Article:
Sleep and Dreams

Scientific experiments suggest that an average human goes through several stages of different depths of sleep. The experts, after studying EEG experiments conducted on various subjects, have divided sleep into four stages. An EEG gives a “wave” like record of the activity of the brain. Let us call the activity of brain, in terms of EEG records, “a brain wave”. These waves are nothing but very small voltage changes. The number of voltage changes per second, i.e., the frequency of the electrical changes, and the scale on which these changes occur tell us how deep a sleep a person is in. That frequency varies from 1 to 50 Hz; 1 or 2 in deep sleep and 50 or more in highly active state. In stage 1 of the sleep, a relatively large proportion of the brain activity is fairly fast; in stages 2 and 3, the proportion of slower activity increases; and in stage 4 a large proportion of very slow (1-3 Hz) activity is shown.

The sleep pattern through the night is cyclic in nature, meaning that a person goes from lower stage sleep to higher stage sleep and back again, generally, 4 to 5 times. But when her brain returns from deep sleep stages, it does not go to the stage 1 sleep, instead it goes to a stage called “paradoxical sleep“. During paradoxical sleep, the brain shows the activity that looks very much like of awaken state, yet people in paradoxical sleep are deeply asleep; which can be concluded by the intensity of stimulation needed to wake them.

It is the state of paradoxical sleep when most (80-90%) dreams occur. During paradoxical sleep the muscles of the body go limp — a defense mechanism of the brain, otherwise the dreams may cause so much stimulation that if the body is not limp, a person can end up hurting the self or someone else. The eyes move rapidly from side to side, so paradoxical sleep is also called Rapid-Eye-Movement (REM) sleep.

So, what are dreams?

Freud’s interpretation of dreams was based on repression. He considered dreams to be expressions of forbidden sexual or aggressive urges. If our constant urges and wishes were expressed directly, they would be very disturbing and can prove strong guilt or anxiety if we become aware of them in ourselves. So their expression in dreams is hidden behind a disguise — the actual content of the dreams.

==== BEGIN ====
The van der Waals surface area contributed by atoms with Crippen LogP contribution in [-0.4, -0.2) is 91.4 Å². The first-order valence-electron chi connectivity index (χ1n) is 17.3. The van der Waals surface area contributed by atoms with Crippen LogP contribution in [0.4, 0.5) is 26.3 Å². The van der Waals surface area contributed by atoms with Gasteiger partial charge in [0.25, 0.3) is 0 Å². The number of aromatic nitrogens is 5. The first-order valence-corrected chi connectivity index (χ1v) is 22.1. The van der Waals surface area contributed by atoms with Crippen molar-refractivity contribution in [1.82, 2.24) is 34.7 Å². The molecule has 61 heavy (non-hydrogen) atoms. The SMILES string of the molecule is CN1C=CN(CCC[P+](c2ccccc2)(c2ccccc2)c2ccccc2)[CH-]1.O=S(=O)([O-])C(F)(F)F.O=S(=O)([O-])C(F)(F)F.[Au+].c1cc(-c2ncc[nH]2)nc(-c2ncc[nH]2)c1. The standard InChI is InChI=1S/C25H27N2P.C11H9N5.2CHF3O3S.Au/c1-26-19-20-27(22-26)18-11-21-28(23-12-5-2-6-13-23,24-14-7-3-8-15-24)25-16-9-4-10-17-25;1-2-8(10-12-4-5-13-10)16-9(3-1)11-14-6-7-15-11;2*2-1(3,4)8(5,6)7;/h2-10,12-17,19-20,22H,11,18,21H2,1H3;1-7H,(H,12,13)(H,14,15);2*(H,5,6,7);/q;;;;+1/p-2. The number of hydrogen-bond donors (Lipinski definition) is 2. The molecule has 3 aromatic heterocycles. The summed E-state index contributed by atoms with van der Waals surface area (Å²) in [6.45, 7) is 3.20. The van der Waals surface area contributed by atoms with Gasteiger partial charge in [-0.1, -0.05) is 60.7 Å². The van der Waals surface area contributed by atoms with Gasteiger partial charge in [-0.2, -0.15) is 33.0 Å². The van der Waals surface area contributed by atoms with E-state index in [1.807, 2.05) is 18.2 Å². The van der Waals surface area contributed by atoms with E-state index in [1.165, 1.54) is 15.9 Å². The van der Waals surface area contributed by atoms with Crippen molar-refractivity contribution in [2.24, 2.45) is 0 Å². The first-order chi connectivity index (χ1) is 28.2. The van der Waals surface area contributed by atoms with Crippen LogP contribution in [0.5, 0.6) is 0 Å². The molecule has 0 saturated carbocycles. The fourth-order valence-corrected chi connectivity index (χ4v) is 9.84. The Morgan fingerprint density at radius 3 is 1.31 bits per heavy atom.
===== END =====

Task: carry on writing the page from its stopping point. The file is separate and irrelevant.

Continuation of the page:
Dream interpretation is a difficult art, at best, or a science for which our axioms have no or little basis. It is complicated by several problems. One is that the symbols we use in our dreams have highly personal meanings, though the analysts believe that we use certain common symbols to stand for particular ideas. The other complication is due to the fact that parts of the dream may seem illogical or confusing. Another is that parts of the dreams are forgotten — mostly the ones that are most disturbing. The subject reporting her dream may try to correct for these faults and the result can be a distortion of the dreams as actually experienced. As an example, let us take Freud’s self-analysis through one of his boyhood dreams:

In Freud’s dream, his sleeping mother was taken into a room and laid on a bed by strange people with bird beaks. The beaked creatures reminded Freud of some illustrations he had seen in an edition of Bible called Philippson‘s. With still more analysis, Freud associated the name Philippson with Philipp — an “ill-mannered boy” who had taught Freud a vulgar German word for sexual intercourse. This word, völgen, is derived from Vogle, which means “bird”. Thus Freud made sense of the birdlike humans in his dreams; they, and their behavior, represented his own sexual feelings towards his mother.


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